During this phase, QA and testing team may find some bugs/defects which they communicate to developers. The development team fixes the bug and send back to QA for a re-test. This process continues until the software is bug-free, stable, and working according to the business needs of that system.

Phase 6: Installation/Deployment: Once the software testing phase is over and no bugs or errors left in the system then the final deployment process starts. Based on the feedback given by the project manager, the final software is released and checked for deployment issues if any.

Phase 7: Post Implementation Support/Maintenance: Once the system is deployed, and end-users start using the developed system, following actions are needed.

  • Bug Fixing- Bugs are reported because of some scenarios which are not tested at all.
  • Upgrade- Upgrading the application to the newer versions of the software.
  • Enhancement- Adding some new features into the existing software. This can be termed as "Change Requests (CR).

The main focus of this SDLC phases is to ensure needs continue to be met and the system continues to perform as per the specification mentioned in the first phase.

Popular SDLC Models

Here, are some most important phases of SDLC life cycle.

Waterfall Model: The waterfall is a widely accepted SDLC model. In this approach, the whole process of the software development is divided into various phases. In this SDLC model, the outcome of one phase acts as the input for the next phase. This SDLC model is documentation-intensive, with earlier phases documenting what need be performed in the subsequent phases.

Incremental Approach: The incremental model is not a separate model. It is essentially a series of waterfall cycles. The requirements are divided into groups at the start of the project. For each group, the SDLC model is followed to develop software. The SDLC process is repeated, with each release adding more functionality until all requirements are met. In this method, every cycle act as the maintenance phase for the previous software release. Modification to the incremental model allows development cycles to overlap. After that subsequent cycle may begin before the previous cycle is complete.

V-Model: In this type of SDLC model testing and the development, the phase is planned in parallel. So, there are verification phases on the side and the validation phase on the other side. V-Model joins by Coding phase.

Agile Model: Agile methodology is a practice which promotes continue interaction of development and testing during the SDLC process of any project. In the Agile method, the entire project is divided into small incremental builds. All of these builds are provided in iterations, and each iteration lasts from one to three weeks.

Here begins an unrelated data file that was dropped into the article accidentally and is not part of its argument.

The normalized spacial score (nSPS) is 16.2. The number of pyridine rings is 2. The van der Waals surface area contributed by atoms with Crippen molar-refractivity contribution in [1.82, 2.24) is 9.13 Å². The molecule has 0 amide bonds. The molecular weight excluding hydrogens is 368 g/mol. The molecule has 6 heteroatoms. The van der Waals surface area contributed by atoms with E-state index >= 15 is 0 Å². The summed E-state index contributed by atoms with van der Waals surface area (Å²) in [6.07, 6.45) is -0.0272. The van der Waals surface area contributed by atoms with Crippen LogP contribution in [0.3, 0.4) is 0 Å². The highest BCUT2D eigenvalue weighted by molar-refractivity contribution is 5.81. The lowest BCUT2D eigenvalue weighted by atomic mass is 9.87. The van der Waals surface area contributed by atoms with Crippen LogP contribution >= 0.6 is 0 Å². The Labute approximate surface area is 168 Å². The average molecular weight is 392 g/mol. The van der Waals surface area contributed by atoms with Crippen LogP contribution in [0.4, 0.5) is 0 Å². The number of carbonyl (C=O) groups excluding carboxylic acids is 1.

Spiral Model: The spiral model is a risk-driven process model. This SDLC model helps the team to adopt elements of one or more process models like a waterfall, incremental, waterfall, etc. This model adopts the best features of the prototyping model and the waterfall model. The spiral methodology is a combination of rapid prototyping and concurrency in design and development activities.

Big Bang Model: Big bang model is focusing on all types of resources in software development and coding, with no or very little planning. The requirements are understood and implemented when they come. This model works best for small projects with smaller size development team which are working together. It is also useful for academic software development projects. It is an ideal model where requirements is either unknown or final release date is not given.

Conclusion

  • The SDLC is a systematic process for building software that ensures the quality and correctness of the software built.
  • SDLC process provides a framework for a standard set of activities and deliverables.
  • Seven different SDLC stages are 1) Requirement collection and analysis 2) Feasibility study: 3) Design 4) Coding/Development 5) Testing: 6) Installation/Deployment and 7) Maintenance.
  • The senior team members conduct the requirement analysis phase.
  • Feasibility Study stage includes everything which should be designed and developed during the project life cycle.
  • In the Design phase, the system and software design documents are prepared as per the requirement specification document.
  • In the coding (or development) phase, developers start build the entire system by writing code using the chosen programming language.
  • Testing is the next phase which is conducted to verify that the entire application works according to the customer requirement.
  • Installation and deployment face begins when the software testing phase is over, and no bugs or errors left in the system.
  • Bug fixing, upgrade, and engagement actions covered in the maintenance face.
  • Waterfall, Incremental, Agile, V model, Spiral, Big Bang are some of the popular SDLC models.